A slippery slope

As we predicted, a fresh downturn may have started

The market recovered from its early low, taking a cue from European markets. The Sensex ended at 16,835, lower by 159 points (1%) while the Nifty shut at 5,060, down by 33 points (0.6%). Bourses plunged sharply in the early morning session on the back of weak Asian markets. The market traded range-bound till mid-morning when it touched an intraday low of 16,551. It staged a solid recovery in the afternoon session paring most of the early session’s loss.

Asian markets were down on Monday on concerns over the economic recovery of the eurozone and weak US earnings data, dampening investors’ appetite for risk. Key benchmark indices in China, Hong Kong, Japan, Indonesia, South Korea, Singapore and Taiwan fell by 0.77% to 5.07%.

US stocks were down on Friday (14th May) on weak earnings from retailers, Senate backing for limits on credit card fees and concerns over the sustainability of European public debt. The Dow was down 163 points (1.5%) to end at 10,620. The S&P 500 was down 21.76 points (1.8%) to 1,135.6. The Nasdaq was down 47.5 points (1.9%) to close at 2,347.

The World Trade Organisation (WTO) said that the Doha Trade talks should be pushed forward to help countries emerge from the global economic crisis. The International Monetary Fund (IMF) said that some countries should control their expenditure; however, large economies can wait till 2011. 

Gold prices are on a rise as investors, worried by the debt crisis in the eurozone, are taking refuge in the yellow metal. Purchase of gold-backed exchange traded funds has sent the yellow metal to a record high near $1,250 an ounce this month.

Back home, Foreign Institutional Investors (FIIs) were net sellers on Friday, offloading stocks worth Rs381 crore. Domestic Institutional Investors (DIIs) were net buyers of Rs164 crore. The rupee was down on the weak equity market and strengthening of the dollar against the euro.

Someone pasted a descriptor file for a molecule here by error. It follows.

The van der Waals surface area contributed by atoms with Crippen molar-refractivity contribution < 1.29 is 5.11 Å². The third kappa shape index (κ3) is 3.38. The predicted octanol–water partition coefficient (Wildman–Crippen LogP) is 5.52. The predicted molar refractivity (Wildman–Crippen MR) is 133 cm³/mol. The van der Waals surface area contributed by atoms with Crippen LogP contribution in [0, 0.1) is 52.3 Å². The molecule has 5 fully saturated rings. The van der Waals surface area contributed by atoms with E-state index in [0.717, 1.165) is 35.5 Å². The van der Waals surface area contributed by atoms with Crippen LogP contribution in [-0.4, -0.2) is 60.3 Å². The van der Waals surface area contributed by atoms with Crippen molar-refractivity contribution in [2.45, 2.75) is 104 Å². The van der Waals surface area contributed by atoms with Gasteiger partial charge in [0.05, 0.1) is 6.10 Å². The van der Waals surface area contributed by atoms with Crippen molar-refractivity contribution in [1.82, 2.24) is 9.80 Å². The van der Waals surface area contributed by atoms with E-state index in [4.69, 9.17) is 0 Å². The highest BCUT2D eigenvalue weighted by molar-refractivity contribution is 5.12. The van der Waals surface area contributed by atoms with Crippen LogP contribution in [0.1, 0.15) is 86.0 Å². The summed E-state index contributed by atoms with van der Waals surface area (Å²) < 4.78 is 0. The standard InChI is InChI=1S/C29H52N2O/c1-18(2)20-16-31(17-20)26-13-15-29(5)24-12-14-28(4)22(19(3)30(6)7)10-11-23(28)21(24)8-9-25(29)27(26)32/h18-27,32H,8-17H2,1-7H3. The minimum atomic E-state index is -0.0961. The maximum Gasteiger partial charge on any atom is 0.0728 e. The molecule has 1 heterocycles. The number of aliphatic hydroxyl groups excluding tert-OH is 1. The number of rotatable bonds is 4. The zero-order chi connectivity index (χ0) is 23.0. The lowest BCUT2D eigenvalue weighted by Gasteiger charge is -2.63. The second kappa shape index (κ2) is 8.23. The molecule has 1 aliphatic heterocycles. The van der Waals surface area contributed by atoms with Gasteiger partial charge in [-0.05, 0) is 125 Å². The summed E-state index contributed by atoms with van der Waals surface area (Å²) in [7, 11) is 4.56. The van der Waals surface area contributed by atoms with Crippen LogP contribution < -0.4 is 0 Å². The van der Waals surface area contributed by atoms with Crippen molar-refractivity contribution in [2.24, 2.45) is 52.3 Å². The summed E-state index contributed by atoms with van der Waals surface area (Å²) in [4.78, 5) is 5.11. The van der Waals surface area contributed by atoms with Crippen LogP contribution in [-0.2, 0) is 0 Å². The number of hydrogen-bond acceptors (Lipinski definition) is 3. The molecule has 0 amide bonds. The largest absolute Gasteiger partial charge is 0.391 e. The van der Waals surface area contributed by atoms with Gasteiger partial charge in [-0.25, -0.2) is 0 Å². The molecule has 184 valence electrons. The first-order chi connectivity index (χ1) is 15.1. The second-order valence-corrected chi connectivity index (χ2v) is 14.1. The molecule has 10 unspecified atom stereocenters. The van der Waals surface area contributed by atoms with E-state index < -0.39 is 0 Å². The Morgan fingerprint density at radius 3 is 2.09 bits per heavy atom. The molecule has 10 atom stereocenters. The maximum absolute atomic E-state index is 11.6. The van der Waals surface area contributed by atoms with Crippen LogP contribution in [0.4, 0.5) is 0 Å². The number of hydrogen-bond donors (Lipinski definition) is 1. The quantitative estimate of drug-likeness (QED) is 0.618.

Larsen & Toubro (L&T) (up 5%) has posted growth of 28% and 31% in sales and operating profit in the March quarter over the year-ago period. At the end of the March quarter its order book stood at Rs1 trillion. The board has recommended a dividend of Rs12.50 per share (in the previous year, it was Rs10.50 per share).

Reliance Industries (RIL) (down 2.6%) and SIBUR, Russia’s leading petrochemical company, have signed a memorandum of understanding (MoU) to set up a joint venture in India. This new joint venture will produce butyl rubber at RIL’s integrated petrochemical site at Jamnagar in Gujarat. As per the agreement, SIBUR will provide proprietary technology for butyl rubber polymerisation and its finishing while RIL will supply monomers and provide the JV with world-class infrastructure and utilities.

McNally Bharat Engineering Company (down 4%) has received orders for design, supply, erection and commissioning for a power project in Tripura for a total value of Rs9.91 crore. The scheduled time for completion of this project is 17 months. The second order is for another power project in Tripura for Rs17.27 crore. The scheduled time for completion is 18 months.

KSK Energy Ventures (up 2.4%) has announced the commencement of power generation from the first 135MW unit (out of four such units of 135MW each) of its 540MW coal-fired project in Maharashtra.


Industry ministry proposes 74% FDI in defence sector

Only 15% of India's defence equipment can be described as state-of-the-art and nearly 50% is suffering obsolescence, according to the Department of Industrial Policy and Promotion

The industry ministry today proposed foreign direct investment (FDI) up to 74% in the defence sector from the present 26%, stating urgent upgrade of equipment in the armed forces was needed as a bulk of them suffered from obsolescence, reports PTI.

The Department of Industrial Policy and Promotion (DIPP), however, said the hike in FDI need not mean any commitment on procuring from companies, which have set up the facilities in India.